(1) Published by Scientia Bonnensis, (2010) ISBN 3940766305, 9783940766304. In Kabul, a reference copy can be read in the AREU library.
In Hazarajat, I recently met a team of botanists from Kabul University and the Royal Botanic Garden in Edinburgh, one of whom, Tony Miller, had studied with Professor Hedge as a young PhD student in the 1970s, helping classify and name the plant specimens Hedge had brought back. The Kabul/Edinburgh team was working with a group of very enthusiastic botany and agriculture students from the universities of Kabul and Bamian. They had just spent several days and nights in the Koh-e Baba, the mountains that run through the centre of Hazarajat, staying in mountain villages overnight and learning/teaching practical fieldwork skills. The new field guide was in use.
Breckle and Rafiqpoor’s book is illustrated with pictures of more than 1200 of Afghanistan’s flowering plant species. The book gives the Dari common names, where they exist, along with distribution and aids to recognition. There are also practical introductory chapters on Afghanistan’s physical geography and climate, information on conservation and plant collecting techniques and many maps, photos and diagrams.
Afghanistan is particularly rich in flowering plants. This may be counter-intuitive, given how relatively dry the country is, but there are far more species and sub-species here than, for example, in damper central Europe which is much more favourable for plant growth. 4500 flowering plants have been identified so far in Afghanistan and many more, it is believed, are yet to be found and named.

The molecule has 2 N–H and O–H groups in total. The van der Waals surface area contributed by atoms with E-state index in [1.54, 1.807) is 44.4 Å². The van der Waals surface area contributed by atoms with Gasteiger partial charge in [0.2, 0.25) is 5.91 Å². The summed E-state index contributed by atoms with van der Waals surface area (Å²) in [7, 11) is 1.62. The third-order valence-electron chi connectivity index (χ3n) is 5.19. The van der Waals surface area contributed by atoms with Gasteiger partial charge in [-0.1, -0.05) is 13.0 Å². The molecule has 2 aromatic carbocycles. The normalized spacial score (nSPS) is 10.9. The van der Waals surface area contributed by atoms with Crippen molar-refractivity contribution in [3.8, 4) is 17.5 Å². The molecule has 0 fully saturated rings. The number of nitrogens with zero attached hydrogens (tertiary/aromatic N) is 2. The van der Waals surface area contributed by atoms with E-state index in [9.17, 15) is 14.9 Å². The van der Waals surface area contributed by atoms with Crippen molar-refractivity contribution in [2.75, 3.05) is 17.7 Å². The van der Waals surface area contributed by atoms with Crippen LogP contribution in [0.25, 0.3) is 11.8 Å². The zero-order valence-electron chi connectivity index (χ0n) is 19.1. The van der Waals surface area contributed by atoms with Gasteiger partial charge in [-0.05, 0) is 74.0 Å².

AAN’s Thomas Ruttig, points out that Afghanistan is part of a ‘Vavilov Centres’, (2) one of eight regions of the world where crop plants were first domesticated. For plant breeders, having access to the wild relatives and related species of a crop is important. (3) The plant crops domesticated here include wheat, peas, lentils, chickpeas, sesame, hemp, onion, garlic, spinach, carrot, pistachio, pear, almond, grape and apple.
Among the hundreds of containers bound for Afghanistan which were impounded for over a year at Karachi docks because of a trade dispute were copies of a ground-breaking book on Afghanistan’s plants. S W Breckle and M D Rafiqpoor’s Field Guide Afghanistan: Flora and Vegetation, (1) is unique, the result of decades of work by several professors – Afghan, German and British – and written in both Dari and English. It is both scholarly and accessible and intended for practical use. The book has finally found its way to Kabul, more than a year after it was published, and more than 4000 free copies are finally being distributed to Afghan schools, universities and research institutes. AAN’s Kate Clark has been leafing through the book and hearing from botanists as to why Afghanistan’s plant life is quite so exciting – it is, they say, a globally important centre of biodiversity.
(2) Named after the Russian botanist, Nikolai Ivanovich Vavilov, who developed the theory. The region stretches through Punjab, Pakhtunkhwa/North West Frontier Province, Kashmir, Afghanistan, Tajikistan, Uzbekistan and western Tian-Shan (China).
(4) Dittmann is also the chair of the prestigious Arbeitsgemeinschaft Afghanistan (AGA, or Afghanistan Research Group – (ARG)), an association of German scientists who work on Afghanistan. Its website, although inactive since AAN’s former Advisory Board member Bernt Glatzer’s death in 2010, still links to many resources on Afghanistan. The website is in German, but much of the linked material is in English.
A second blog will look at the rangeland of Hazarajat and the importance of the wild plants which local people gather for food, fuel, fodder and medicine. AAN has put together a top ten of the forage plants of the Koh-e Baba. They include rhubarb, wormwood, giant hogweed, liquorice and caraway.
Plants of Afghanistan 1: Centre of Global Biodiversity Kate Clark • 10 Jun 2012 5 min Share Among the hundreds of containers bound for Afghanistan which were impounded for over a year